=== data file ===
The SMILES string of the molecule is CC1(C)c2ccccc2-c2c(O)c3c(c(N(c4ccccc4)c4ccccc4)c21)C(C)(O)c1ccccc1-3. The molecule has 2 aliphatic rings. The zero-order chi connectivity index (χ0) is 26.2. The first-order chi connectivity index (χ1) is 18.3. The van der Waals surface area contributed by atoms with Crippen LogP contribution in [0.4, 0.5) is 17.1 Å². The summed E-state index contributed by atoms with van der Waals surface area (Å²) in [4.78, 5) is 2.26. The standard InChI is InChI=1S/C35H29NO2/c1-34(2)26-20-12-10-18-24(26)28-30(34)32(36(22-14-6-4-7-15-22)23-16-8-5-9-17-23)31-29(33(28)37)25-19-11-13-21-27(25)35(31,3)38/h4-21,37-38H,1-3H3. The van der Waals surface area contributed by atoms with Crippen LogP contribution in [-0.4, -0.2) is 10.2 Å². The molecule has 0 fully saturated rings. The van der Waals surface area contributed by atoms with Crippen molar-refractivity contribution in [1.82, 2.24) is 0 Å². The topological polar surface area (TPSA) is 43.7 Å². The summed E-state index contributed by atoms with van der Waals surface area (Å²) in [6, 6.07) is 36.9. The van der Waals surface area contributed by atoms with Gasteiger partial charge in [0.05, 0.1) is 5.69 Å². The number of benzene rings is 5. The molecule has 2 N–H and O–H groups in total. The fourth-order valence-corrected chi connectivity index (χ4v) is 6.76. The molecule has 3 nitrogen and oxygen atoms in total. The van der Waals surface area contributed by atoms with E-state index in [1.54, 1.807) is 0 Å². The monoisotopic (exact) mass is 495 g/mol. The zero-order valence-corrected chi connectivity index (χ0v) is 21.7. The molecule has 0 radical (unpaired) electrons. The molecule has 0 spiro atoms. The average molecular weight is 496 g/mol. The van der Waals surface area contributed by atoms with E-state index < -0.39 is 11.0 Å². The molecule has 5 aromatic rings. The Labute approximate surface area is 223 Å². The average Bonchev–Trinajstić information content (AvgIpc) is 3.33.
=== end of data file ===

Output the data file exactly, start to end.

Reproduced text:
The SMILES string of the molecule is CC1(C)c2ccccc2-c2c(O)c3c(c(N(c4ccccc4)c4ccccc4)c21)C(C)(O)c1ccccc1-3. The molecule has 2 aliphatic rings. The zero-order chi connectivity index (χ0) is 26.2. The first-order chi connectivity index (χ1) is 18.3. The van der Waals surface area contributed by atoms with Crippen LogP contribution in [0.4, 0.5) is 17.1 Å². The summed E-state index contributed by atoms with van der Waals surface area (Å²) in [4.78, 5) is 2.26. The standard InChI is InChI=1S/C35H29NO2/c1-34(2)26-20-12-10-18-24(26)28-30(34)32(36(22-14-6-4-7-15-22)23-16-8-5-9-17-23)31-29(33(28)37)25-19-11-13-21-27(25)35(31,3)38/h4-21,37-38H,1-3H3. The van der Waals surface area contributed by atoms with Crippen LogP contribution in [-0.4, -0.2) is 10.2 Å². The molecule has 0 fully saturated rings. The van der Waals surface area contributed by atoms with Crippen molar-refractivity contribution in [1.82, 2.24) is 0 Å². The topological polar surface area (TPSA) is 43.7 Å². The summed E-state index contributed by atoms with van der Waals surface area (Å²) in [6, 6.07) is 36.9. The van der Waals surface area contributed by atoms with Gasteiger partial charge in [0.05, 0.1) is 5.69 Å². The number of benzene rings is 5. The molecule has 2 N–H and O–H groups in total. The fourth-order valence-corrected chi connectivity index (χ4v) is 6.76. The molecule has 3 nitrogen and oxygen atoms in total. The van der Waals surface area contributed by atoms with E-state index in [1.54, 1.807) is 0 Å². The monoisotopic (exact) mass is 495 g/mol. The zero-order valence-corrected chi connectivity index (χ0v) is 21.7. The molecule has 0 radical (unpaired) electrons. The molecule has 0 spiro atoms. The average molecular weight is 496 g/mol. The van der Waals surface area contributed by atoms with E-state index < -0.39 is 11.0 Å². The molecule has 5 aromatic rings. The Labute approximate surface area is 223 Å². The average Bonchev–Trinajstić information content (AvgIpc) is 3.33.